top of page

Student Workload and ECTS in ICT

Although it can be observed that there is no concrete uniformity in the number of hours of student dedication in each implementation of the system in the European space, the use of the ECTS reference eliminates any ambiguity in the recognition of degrees in the EHEA. In other words, a degree taken in Spain will be recognized in Germany in terms of ECTS credit points and not in terms of the number of hours spent by the students.


At this point, it is essential to remember that the EQF focuses learning on the student, and his/her dedication/effort defines the number of credits of a bachelor/master (or even the course). Thus, in addition to describing concretely the learning activities that a student must develop in a given subject of the curriculum, the student's hours of dedication/effort for each activity must be indicated. This description constitutes the student's work plan, measured in hours and, therefore in ECTS credit points. In other words, the ECTS permits us to plan how best to use students' time to achieve the aims of the educational process rather than considering teachers' time as the primary constraint and students' time as basically limitless.


Developing meaningful and measurable LO for ICT levels 6, 7, and 8 of EQF is fundamental to systematically improving the educational experience for students, but more is needed. LO must be taught and learned, and their achievement level must be assessed. Considering again the relationship between ETCS and the assessment framework, it can be said that the activities that compose this work plan identify the achievement/measurement of the learning outcomes at each level associated with the subject in particular and to the curriculum/bachelor/master, in general. A priority objective of the assessment framework is to identify the learning/teaching activities and to associate quantitative (student work hours, for example) and qualitative indicators to the assessment process and the achievement of the LO.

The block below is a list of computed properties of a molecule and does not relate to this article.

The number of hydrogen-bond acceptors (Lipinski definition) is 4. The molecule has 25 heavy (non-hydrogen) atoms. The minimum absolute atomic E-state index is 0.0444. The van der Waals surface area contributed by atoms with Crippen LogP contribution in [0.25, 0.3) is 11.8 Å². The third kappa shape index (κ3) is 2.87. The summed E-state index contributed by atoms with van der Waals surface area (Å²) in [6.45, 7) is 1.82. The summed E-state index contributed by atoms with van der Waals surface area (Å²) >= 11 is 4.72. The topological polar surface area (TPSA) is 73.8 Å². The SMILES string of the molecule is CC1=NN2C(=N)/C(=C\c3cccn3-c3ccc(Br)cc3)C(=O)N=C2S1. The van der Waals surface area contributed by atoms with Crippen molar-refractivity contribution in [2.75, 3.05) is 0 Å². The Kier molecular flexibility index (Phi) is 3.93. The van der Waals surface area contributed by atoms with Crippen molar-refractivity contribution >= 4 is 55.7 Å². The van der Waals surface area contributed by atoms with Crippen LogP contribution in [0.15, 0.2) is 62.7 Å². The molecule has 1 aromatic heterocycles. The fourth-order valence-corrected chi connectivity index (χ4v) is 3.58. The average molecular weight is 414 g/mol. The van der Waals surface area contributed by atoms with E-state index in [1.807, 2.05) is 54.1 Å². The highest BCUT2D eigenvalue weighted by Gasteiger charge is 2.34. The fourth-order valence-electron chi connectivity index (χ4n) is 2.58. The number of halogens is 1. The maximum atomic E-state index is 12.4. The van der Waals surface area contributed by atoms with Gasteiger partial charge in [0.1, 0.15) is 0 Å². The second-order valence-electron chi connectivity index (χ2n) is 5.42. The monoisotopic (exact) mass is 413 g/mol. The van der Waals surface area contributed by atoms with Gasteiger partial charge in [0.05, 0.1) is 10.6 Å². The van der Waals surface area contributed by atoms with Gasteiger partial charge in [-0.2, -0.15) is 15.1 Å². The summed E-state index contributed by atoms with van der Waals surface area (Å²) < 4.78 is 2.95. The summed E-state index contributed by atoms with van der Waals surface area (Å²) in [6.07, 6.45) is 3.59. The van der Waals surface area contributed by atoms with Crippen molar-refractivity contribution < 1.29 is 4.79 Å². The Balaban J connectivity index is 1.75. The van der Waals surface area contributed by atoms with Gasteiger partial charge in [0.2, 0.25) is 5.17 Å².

To build and define these reference activities, it is essential to define the assessment framework in a structured and systematic way, adapted to the domain of the discipline, which in this case is ICT. This assessment framework aims at defining a structure based on dimensions grouping the different learning outcomes (Knowledge, Skills, Wider Competences) in subsets specific to the ICT discipline. For each dimension, it is necessary to define the references for the different assessment forms of these learning outcomes, the learning activities (focused on students) and teaching (focused on teachers' practices). Adopting appropriate teaching and learning methods or modes and accurate assessment tools is a critical issue.


As shown in the assessment framework section of this document, the division of the different learning activities corresponds to the three types of LO systematically included in the assessment framework. Associated with the knowledge-type LO, activities such as the following can be highlighted: Attending lectures, workshops and webinars, developing Oral/written exams and essays, cooperative/group learning, autonomous learning or informal learning. Regarding skills-type LO, relevant learning activities can be indicated as doing practical assignments, lab work, cooperative learning or critical thinking (particularly important when writing essays and practical assignments). Finally, in the case of LO of Autonomy and Responsibility (Wider Competences), some cross-cutting activities can be highlighted, such as coaching and consulting, competition-based learning, peer learning/assessment, reviewing technical aspects of advanced solutions, reviewing ethical, sustainable and inclusive aspects of solutions, webinars/workshops for soft skills or reflective practical assignments.


The heterogeneity of the different activities may indicate that there is no clear identification of criteria. Still the association of ECTS credit points to each activity allows for a comparative measure, including the granularity level in each activity's detail. As mentioned above, each of the above activities can be associated with a dedication in number of hours and, therefore, some ECTS credit pints. This measure allows the identification and comparison of the complexity of the activity and the effort dedicated by the student.


It is worth highlighting the importance of the laboratory work activities (individual, group, collaborative) that constitute the basis for evaluating and fulfilling the learning outcomes in the ICT domain. Although, indeed, the evaluation framework developed in this document does not value the dedication in ECTS credit points of the activities, a uniformity in this type of activities is desirable to improve the comparison of bachelor’s/master’s and, therefore, the mobility of students at European level to study ICT programs.

Student Workload and ECTS in ICT continued...

bottom of page